Animals do the most amazing things. Read about them in this series by Janaki Lenin.
She squeezed out the last of her eggs in a sheltered thicket of reeds on the banks of a pond and took to the air. A patrolling male dove on her. She could make a dash for it but her chances of outmanoeuvring him were poor. She fell out of the sky, crash-landing into a bush where she lay inert on her back. Seeing her lifeless body, the male abandoned his pursuit and flew away to await the appearance of another female. When the coast was clear, the female common hawker (Aeshna juncea) took off. Of course, another male dragonfly may accost her – but she could always play dead. Besides her suitor, the dragonfly fooled another observer.
Rassim Khelifa, a doctoral student at the University of Zurich, Switzerland, first observed this behaviour at a pond near Arosa in the Swiss Alps in the summer of 2015. When he went closer to the inert common hawker, she flipped over on her feet and flew away.
Many animals, from water bugs and hognose snakes to North American and white-eared opossums, feign death to escape their assailants. Some go to great lengths to put on an act, contorting their bodies, flipping over on their backs and hanging their tongues out of gaping mouths. When you set a hognose snake that is pretending to be dead right side up, it immediately rolls over on its back and resumes its act. And for good reason. Prey movement triggers predatory behaviour. Playing dead is the last resort of desperate prey, even if it means allowing the predator close enough to take a bite. If a quail pretends to be dead, a marauding cat would most likely ignore it and continue stalking one that’s running away. A pygmy grasshopper (Criotettix japonicus) feigning death erects prominent spines that would make swallowing it a painful business for a frog.
While such pretence to escape predators is relatively common, using the same strategy to avoid sexual encounters is rare and restricted to a handful of creatures – mostly insects. Male spiders fear their Goliath-sized predatory mates. They offer silk-wrapped insects as gifts before approaching females. If their mates accept the gifts and start feeding, the males have nothing to worry about. They can go forth and copulate. But sometimes females may ignore the meals, their predatory instincts triggered by even the males’ slow and cautious approach. And like prey animals, the males draw in their legs and pretend to be lifeless.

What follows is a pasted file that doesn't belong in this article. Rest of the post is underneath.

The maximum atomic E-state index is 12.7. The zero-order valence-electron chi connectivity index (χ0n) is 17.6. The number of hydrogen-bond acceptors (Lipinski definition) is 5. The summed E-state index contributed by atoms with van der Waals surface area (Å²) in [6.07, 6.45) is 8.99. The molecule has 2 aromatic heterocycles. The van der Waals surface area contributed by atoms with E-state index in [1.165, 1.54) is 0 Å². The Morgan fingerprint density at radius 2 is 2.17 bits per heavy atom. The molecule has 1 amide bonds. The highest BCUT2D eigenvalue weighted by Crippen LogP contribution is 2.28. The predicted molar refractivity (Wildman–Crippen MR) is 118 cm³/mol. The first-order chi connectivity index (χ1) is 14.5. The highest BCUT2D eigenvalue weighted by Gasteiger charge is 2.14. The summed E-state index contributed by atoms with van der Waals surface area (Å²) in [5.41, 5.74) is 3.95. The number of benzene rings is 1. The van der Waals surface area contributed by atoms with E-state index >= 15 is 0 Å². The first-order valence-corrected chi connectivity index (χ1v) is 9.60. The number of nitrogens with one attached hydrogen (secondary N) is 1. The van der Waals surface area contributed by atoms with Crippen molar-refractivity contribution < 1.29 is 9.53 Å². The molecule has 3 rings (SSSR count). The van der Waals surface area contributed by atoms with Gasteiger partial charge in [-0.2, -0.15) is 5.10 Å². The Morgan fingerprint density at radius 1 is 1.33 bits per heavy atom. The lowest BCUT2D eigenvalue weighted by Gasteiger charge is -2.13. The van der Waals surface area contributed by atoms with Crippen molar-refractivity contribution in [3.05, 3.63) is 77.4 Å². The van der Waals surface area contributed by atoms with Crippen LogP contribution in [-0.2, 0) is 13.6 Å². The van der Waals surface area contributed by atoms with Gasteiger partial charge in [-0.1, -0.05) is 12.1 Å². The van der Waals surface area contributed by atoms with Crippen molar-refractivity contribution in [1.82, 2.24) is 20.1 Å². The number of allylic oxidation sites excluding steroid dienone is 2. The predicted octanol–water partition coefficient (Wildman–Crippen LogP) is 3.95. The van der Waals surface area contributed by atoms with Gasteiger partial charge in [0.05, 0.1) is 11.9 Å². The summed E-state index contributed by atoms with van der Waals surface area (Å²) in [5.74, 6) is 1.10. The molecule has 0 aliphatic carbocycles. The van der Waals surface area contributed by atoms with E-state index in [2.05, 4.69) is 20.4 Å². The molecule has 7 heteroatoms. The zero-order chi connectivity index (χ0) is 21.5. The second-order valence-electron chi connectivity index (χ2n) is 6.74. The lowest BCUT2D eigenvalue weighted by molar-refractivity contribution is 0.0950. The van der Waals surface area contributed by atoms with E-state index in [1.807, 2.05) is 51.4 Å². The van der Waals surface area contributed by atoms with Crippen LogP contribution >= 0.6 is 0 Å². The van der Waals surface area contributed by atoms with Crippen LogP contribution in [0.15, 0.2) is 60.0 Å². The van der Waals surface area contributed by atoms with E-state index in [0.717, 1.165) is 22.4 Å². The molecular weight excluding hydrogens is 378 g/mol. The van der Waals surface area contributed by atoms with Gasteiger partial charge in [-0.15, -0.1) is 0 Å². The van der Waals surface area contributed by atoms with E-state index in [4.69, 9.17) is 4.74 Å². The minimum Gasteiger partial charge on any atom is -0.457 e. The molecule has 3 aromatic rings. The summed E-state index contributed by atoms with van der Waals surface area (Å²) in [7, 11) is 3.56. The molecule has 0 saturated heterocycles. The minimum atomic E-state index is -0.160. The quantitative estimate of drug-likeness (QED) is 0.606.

To female dragonflies, sex-obsessed males are no different than hungry predators. On seeing the female common hawker take off as soon as he came close, Khelifa was surprised and perplexed. He recounted his observation to colleagues, and everyone laughed. “They were both surprised and amused since the story is quite relatable,” he told The Wire.
He investigated whether this was a widespread behaviour in the species. When males chased 35 female common hawkers after they had laid their eggs, 31 crashed into bushes. The four that didn’t take evasive action were forced to mate with the males. Of the ones that plummeted to the ground, 27 lay still on their backs.
But why did those four flap their wings? “There might be behavioural variability among females of the same population – that is, not all females express death feigning,” says Khelifa. “Moreover, it might be related to the fact that after landing, females’ wings get stuck in vegetation and they may flap their wings to escape.” Some males seemed to cotton on to the trick. Of the 27 that played dead, the males saw through the pretence of six.
“It is difficult to say why they detected them because different factors may come into play, such as intrapopulation variation in detection efficiency,” says Khelifa, “or the contrast between female coloration and the background colour where she lands.”
Only 21 – about 60% of the observed females – successfully evaded the males. Since so many female dragonflies tried this trick, Khelifa thinks this is a common behaviour in the species. To check if the female common hawkers were conscious and alert after they crash-landed, he tried to catch them. Of 31 attempts, he caught only four; 27 escaped. He held 50% of the males patrolling two ponds captive for a day. With fewer males to escape from, the females grew bold, laying their eggs in more open vegetation. And they had fewer encounters with males when they soared into the sky.
Is the cost of mating so high that the females have to resort to such extreme measures? “The function of the male penis is not only limited to sperm transfer but also to remove sperm left in the female’s storage organ from previous matings,” says Khelifa. The sophisticated penis structure could damage the females’ reproductive tract while scooping out another male’s sperm. “One copulation is enough to fertilise all eggs. It is not in the females’ interest to carry out multiple copulations per day.”